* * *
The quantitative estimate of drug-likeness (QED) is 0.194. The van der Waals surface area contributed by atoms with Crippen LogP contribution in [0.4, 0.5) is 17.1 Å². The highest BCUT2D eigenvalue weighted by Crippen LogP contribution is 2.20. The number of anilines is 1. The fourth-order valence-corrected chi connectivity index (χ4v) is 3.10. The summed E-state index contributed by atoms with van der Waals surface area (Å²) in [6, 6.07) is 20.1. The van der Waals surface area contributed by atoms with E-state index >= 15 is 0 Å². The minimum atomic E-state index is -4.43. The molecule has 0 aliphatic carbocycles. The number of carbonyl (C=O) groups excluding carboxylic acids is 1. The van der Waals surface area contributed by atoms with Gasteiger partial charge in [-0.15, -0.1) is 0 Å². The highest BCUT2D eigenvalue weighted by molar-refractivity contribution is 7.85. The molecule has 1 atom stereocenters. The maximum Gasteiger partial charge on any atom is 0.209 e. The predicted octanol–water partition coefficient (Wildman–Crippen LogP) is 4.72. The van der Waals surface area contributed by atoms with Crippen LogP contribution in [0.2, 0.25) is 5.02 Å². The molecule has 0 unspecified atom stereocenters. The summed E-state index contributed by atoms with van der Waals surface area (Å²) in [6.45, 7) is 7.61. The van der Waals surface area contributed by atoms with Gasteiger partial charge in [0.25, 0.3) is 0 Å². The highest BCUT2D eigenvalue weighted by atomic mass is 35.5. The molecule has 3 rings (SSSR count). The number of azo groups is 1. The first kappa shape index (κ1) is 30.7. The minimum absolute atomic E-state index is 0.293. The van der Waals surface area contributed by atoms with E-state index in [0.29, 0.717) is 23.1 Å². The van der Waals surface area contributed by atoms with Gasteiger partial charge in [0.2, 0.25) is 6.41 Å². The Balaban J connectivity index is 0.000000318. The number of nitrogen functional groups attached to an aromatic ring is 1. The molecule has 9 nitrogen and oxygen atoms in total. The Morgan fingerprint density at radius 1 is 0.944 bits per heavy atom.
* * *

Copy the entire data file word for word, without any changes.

The quantitative estimate of drug-likeness (QED) is 0.194. The van der Waals surface area contributed by atoms with Crippen LogP contribution in [0.4, 0.5) is 17.1 Å². The highest BCUT2D eigenvalue weighted by Crippen LogP contribution is 2.20. The number of anilines is 1. The fourth-order valence-corrected chi connectivity index (χ4v) is 3.10. The summed E-state index contributed by atoms with van der Waals surface area (Å²) in [6, 6.07) is 20.1. The van der Waals surface area contributed by atoms with E-state index >= 15 is 0 Å². The minimum atomic E-state index is -4.43. The molecule has 0 aliphatic carbocycles. The number of carbonyl (C=O) groups excluding carboxylic acids is 1. The van der Waals surface area contributed by atoms with Gasteiger partial charge in [-0.15, -0.1) is 0 Å². The highest BCUT2D eigenvalue weighted by molar-refractivity contribution is 7.85. The molecule has 1 atom stereocenters. The maximum Gasteiger partial charge on any atom is 0.209 e. The predicted octanol–water partition coefficient (Wildman–Crippen LogP) is 4.72. The van der Waals surface area contributed by atoms with Crippen LogP contribution in [0.2, 0.25) is 5.02 Å². The molecule has 0 unspecified atom stereocenters. The summed E-state index contributed by atoms with van der Waals surface area (Å²) in [6.45, 7) is 7.61. The van der Waals surface area contributed by atoms with Gasteiger partial charge in [0.25, 0.3) is 0 Å². The highest BCUT2D eigenvalue weighted by atomic mass is 35.5. The molecule has 3 rings (SSSR count). The number of azo groups is 1. The first kappa shape index (κ1) is 30.7. The minimum absolute atomic E-state index is 0.293. The van der Waals surface area contributed by atoms with E-state index in [0.29, 0.717) is 23.1 Å². The van der Waals surface area contributed by atoms with Gasteiger partial charge in [0.2, 0.25) is 6.41 Å². The Balaban J connectivity index is 0.000000318. The number of nitrogen functional groups attached to an aromatic ring is 1. The molecule has 9 nitrogen and oxygen atoms in total. The Morgan fingerprint density at radius 1 is 0.944 bits per heavy atom.